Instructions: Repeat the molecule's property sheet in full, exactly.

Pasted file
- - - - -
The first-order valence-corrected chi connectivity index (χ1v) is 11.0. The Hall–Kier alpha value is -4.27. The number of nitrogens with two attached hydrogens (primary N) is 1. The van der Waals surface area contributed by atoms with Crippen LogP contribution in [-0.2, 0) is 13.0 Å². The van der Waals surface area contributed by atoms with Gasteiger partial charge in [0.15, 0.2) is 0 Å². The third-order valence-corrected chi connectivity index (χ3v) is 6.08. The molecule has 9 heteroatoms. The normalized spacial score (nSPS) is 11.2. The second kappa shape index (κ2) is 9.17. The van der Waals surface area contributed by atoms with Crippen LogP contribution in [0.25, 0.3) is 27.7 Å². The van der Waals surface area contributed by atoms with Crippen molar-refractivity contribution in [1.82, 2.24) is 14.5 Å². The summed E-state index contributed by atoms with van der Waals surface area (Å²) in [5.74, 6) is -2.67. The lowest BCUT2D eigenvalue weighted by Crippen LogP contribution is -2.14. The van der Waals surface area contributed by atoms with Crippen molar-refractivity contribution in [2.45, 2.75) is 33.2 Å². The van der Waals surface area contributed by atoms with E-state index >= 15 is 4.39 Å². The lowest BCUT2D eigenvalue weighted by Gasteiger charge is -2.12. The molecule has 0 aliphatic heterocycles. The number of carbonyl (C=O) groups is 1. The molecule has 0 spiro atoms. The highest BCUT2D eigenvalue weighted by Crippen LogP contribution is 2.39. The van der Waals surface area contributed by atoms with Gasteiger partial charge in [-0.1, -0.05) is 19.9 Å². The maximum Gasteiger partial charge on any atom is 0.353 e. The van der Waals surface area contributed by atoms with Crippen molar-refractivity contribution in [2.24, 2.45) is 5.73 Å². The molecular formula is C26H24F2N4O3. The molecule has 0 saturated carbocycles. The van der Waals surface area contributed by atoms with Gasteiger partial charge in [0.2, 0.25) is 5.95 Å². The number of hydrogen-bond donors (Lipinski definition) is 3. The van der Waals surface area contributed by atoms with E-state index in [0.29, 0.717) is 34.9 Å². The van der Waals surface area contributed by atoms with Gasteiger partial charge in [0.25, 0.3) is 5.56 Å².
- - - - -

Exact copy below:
The first-order valence-corrected chi connectivity index (χ1v) is 11.0. The Hall–Kier alpha value is -4.27. The number of nitrogens with two attached hydrogens (primary N) is 1. The van der Waals surface area contributed by atoms with Crippen LogP contribution in [-0.2, 0) is 13.0 Å². The van der Waals surface area contributed by atoms with Gasteiger partial charge in [0.15, 0.2) is 0 Å². The third-order valence-corrected chi connectivity index (χ3v) is 6.08. The molecule has 9 heteroatoms. The normalized spacial score (nSPS) is 11.2. The second kappa shape index (κ2) is 9.17. The van der Waals surface area contributed by atoms with Crippen LogP contribution in [0.25, 0.3) is 27.7 Å². The van der Waals surface area contributed by atoms with Crippen molar-refractivity contribution in [1.82, 2.24) is 14.5 Å². The summed E-state index contributed by atoms with van der Waals surface area (Å²) in [5.74, 6) is -2.67. The lowest BCUT2D eigenvalue weighted by Crippen LogP contribution is -2.14. The van der Waals surface area contributed by atoms with Crippen molar-refractivity contribution in [2.45, 2.75) is 33.2 Å². The van der Waals surface area contributed by atoms with E-state index >= 15 is 4.39 Å². The lowest BCUT2D eigenvalue weighted by Gasteiger charge is -2.12. The molecule has 0 aliphatic heterocycles. The number of carbonyl (C=O) groups is 1. The molecule has 0 spiro atoms. The highest BCUT2D eigenvalue weighted by Crippen LogP contribution is 2.39. The van der Waals surface area contributed by atoms with Gasteiger partial charge in [-0.1, -0.05) is 19.9 Å². The maximum Gasteiger partial charge on any atom is 0.353 e. The van der Waals surface area contributed by atoms with Crippen molar-refractivity contribution in [2.24, 2.45) is 5.73 Å². The molecular formula is C26H24F2N4O3. The molecule has 0 saturated carbocycles. The van der Waals surface area contributed by atoms with Gasteiger partial charge in [0.2, 0.25) is 5.95 Å². The number of hydrogen-bond donors (Lipinski definition) is 3. The van der Waals surface area contributed by atoms with E-state index in [0.29, 0.717) is 34.9 Å². The van der Waals surface area contributed by atoms with Gasteiger partial charge in [0.25, 0.3) is 5.56 Å².